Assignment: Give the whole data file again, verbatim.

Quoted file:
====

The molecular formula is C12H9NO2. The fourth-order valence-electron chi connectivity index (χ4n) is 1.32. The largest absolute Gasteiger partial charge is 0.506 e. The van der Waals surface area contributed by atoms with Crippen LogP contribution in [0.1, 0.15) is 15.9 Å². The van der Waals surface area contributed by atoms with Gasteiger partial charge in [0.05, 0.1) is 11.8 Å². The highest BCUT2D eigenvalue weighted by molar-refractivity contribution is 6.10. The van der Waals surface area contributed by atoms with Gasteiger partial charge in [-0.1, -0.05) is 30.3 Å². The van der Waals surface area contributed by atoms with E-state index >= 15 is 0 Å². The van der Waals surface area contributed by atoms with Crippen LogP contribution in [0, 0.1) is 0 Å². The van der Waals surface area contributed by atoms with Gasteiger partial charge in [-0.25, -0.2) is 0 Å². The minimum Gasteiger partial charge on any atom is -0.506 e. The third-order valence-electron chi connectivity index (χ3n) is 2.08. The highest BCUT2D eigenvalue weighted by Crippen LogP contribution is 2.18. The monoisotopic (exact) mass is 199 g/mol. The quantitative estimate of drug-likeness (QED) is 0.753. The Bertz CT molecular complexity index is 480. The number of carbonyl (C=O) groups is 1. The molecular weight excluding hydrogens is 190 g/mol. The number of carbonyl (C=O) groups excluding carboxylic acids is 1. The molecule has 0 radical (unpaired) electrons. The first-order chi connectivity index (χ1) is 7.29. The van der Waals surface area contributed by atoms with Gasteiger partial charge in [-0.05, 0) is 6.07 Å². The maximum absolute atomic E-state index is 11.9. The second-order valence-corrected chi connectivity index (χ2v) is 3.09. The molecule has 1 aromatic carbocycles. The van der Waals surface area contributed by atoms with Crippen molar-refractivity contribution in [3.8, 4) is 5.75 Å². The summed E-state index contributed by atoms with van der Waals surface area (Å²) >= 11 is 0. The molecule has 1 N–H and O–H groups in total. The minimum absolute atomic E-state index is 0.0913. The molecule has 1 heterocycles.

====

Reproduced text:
The molecular formula is C12H9NO2. The fourth-order valence-electron chi connectivity index (χ4n) is 1.32. The largest absolute Gasteiger partial charge is 0.506 e. The van der Waals surface area contributed by atoms with Crippen LogP contribution in [0.1, 0.15) is 15.9 Å². The van der Waals surface area contributed by atoms with Gasteiger partial charge in [0.05, 0.1) is 11.8 Å². The highest BCUT2D eigenvalue weighted by molar-refractivity contribution is 6.10. The van der Waals surface area contributed by atoms with Gasteiger partial charge in [-0.1, -0.05) is 30.3 Å². The van der Waals surface area contributed by atoms with E-state index >= 15 is 0 Å². The van der Waals surface area contributed by atoms with Crippen LogP contribution in [0, 0.1) is 0 Å². The van der Waals surface area contributed by atoms with Gasteiger partial charge in [-0.25, -0.2) is 0 Å². The minimum Gasteiger partial charge on any atom is -0.506 e. The third-order valence-electron chi connectivity index (χ3n) is 2.08. The highest BCUT2D eigenvalue weighted by Crippen LogP contribution is 2.18. The monoisotopic (exact) mass is 199 g/mol. The quantitative estimate of drug-likeness (QED) is 0.753. The Bertz CT molecular complexity index is 480. The number of carbonyl (C=O) groups is 1. The molecular weight excluding hydrogens is 190 g/mol. The number of carbonyl (C=O) groups excluding carboxylic acids is 1. The molecule has 0 radical (unpaired) electrons. The first-order chi connectivity index (χ1) is 7.29. The van der Waals surface area contributed by atoms with Gasteiger partial charge in [-0.05, 0) is 6.07 Å². The maximum absolute atomic E-state index is 11.9. The second-order valence-corrected chi connectivity index (χ2v) is 3.09. The molecule has 1 aromatic carbocycles. The van der Waals surface area contributed by atoms with Crippen molar-refractivity contribution in [3.8, 4) is 5.75 Å². The summed E-state index contributed by atoms with van der Waals surface area (Å²) >= 11 is 0. The molecule has 1 N–H and O–H groups in total. The minimum absolute atomic E-state index is 0.0913. The molecule has 1 heterocycles.